How to Talk to Girls at Parties
Directed by John Cameron Mitchell
Written by Philippa Goslett and John Cameron Mitchell based on “How to Talk to Girls at Parties” by Neil Gaiman
Starring Elle Fanning, Alex Sharp, Nicole Kidman, Ruth Wilson, Matt Lucas
Let us be honest. Most of us just floated through our high school years, being awkward towards each other. Some found love. Some found passion. Some found validation. Some struggled just being. I am certain that the social aspect of high school has changed since I graduated in 1994, but the clustering of social groups and tendencies has not.
What is interesting about John Cameron Mitchell’s “How to Talk to Girls at Parties” is how Philippa Goslett and Mitchell’s script, based on the short story of the same name by Neil Gaiman tries to bisect a hippy – sci fi feel with modernized characters. Unfortunately, it does not always work.
Enn (Alex Sharp) likes to rock it out with his friends, but does not know how to court a companion. Zan (Elle Fanning) is a member of an alien collective sent to observe Earth. When Enn and his chums stumble on to their abode, it is as if two star-crossed lovers reached out through space-time to find one another.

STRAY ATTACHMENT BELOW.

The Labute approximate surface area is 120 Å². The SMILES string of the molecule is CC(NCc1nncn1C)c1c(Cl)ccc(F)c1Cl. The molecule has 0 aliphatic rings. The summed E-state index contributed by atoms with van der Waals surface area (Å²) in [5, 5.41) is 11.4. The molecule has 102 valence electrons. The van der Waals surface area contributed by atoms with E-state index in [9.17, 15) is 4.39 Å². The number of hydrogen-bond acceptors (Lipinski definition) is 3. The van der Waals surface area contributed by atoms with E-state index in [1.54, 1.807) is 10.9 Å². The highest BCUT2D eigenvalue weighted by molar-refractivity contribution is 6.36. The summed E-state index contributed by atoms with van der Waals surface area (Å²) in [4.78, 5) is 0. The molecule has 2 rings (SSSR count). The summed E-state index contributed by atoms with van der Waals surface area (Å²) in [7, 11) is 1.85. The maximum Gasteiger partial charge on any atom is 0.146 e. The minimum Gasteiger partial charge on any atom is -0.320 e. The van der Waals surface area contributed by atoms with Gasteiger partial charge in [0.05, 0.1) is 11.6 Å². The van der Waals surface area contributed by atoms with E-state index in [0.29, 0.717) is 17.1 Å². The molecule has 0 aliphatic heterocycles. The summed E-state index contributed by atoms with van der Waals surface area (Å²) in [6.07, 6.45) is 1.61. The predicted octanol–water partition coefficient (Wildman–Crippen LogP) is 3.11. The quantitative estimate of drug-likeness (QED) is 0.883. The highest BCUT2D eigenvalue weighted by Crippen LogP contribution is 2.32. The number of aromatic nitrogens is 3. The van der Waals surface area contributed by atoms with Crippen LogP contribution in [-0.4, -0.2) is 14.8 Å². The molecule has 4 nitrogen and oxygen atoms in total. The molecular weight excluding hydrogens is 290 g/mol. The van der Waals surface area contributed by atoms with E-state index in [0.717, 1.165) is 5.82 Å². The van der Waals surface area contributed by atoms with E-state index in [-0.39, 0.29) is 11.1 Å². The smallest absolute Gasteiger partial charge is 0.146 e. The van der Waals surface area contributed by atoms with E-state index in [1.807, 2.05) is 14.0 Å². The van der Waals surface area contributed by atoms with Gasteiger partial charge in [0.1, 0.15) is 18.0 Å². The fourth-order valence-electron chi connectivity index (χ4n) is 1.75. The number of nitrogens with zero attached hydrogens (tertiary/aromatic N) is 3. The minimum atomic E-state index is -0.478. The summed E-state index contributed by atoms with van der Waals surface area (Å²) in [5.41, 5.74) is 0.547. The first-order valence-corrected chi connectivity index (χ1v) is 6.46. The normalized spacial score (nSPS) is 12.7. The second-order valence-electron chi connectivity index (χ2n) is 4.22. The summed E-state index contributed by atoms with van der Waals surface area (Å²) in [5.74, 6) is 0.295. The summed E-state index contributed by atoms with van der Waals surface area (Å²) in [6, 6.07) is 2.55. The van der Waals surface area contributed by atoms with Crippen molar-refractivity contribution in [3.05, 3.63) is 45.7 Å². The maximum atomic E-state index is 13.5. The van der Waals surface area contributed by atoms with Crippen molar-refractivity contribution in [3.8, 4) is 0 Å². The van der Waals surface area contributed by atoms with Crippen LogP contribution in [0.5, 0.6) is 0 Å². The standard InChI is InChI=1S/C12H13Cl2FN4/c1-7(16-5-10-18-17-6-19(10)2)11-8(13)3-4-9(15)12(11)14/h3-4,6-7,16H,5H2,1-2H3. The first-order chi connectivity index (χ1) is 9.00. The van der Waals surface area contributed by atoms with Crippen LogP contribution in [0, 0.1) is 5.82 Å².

Though Enn’s mum (Joanna Scanlan) is a part of his life, she really just keeps the lights on for him. There is a hilarious scene where Enn and Zan have slept together, unbeknownst to his mum and when Zan waltzes down the stairs, the look of incredulity on his mum’s face is priceless.
The surprising casting in this film is Nicole Kidman as Queen Boadicea who is Enn’s surrogate mum. She keeps the ruckus in her club to a minimum as she tries to find a hole for Enn and his chums to play their sets (badly, of course.)
While the fireworks go off between Enn and Zan, the story careens just as wildly. Not that I have experienced this, but the best way to describe the happenings in the story is like an acid trip gone bad. You are lucid enough to know that the love is real, but the politics of the alien visitors, especially towards the third act, are so ludicrous that Congress should actually take notes.
While the story’s energy just does not support the character’s energy, the movie never really stumbles in terms of pacing. Brian Kates’s editing does a solid job of using the performances to move the story forward.
Mitchell (“Hedwig and the Angry Inch.” “Shortbus”) uses his rock n’ roll sensibilities to create a quirky atmosphere, which I appreciated. Looking back at my screening, there is an opening CGI shot of the universe, which slowly coalesces into several colored molecules; the effect reminded me of Relativity’s logo trailer when it is in fact part of the films’ opening shot. I am laughing at myself now for even admitting this, but the cheekiness of the effects worked on me.
The quirkiness of the performances and the direction, which feels much like a stage play will work on most audiences, but the story itself is far too light to carry the film to its logical conclusion.
Rating 2 out of 4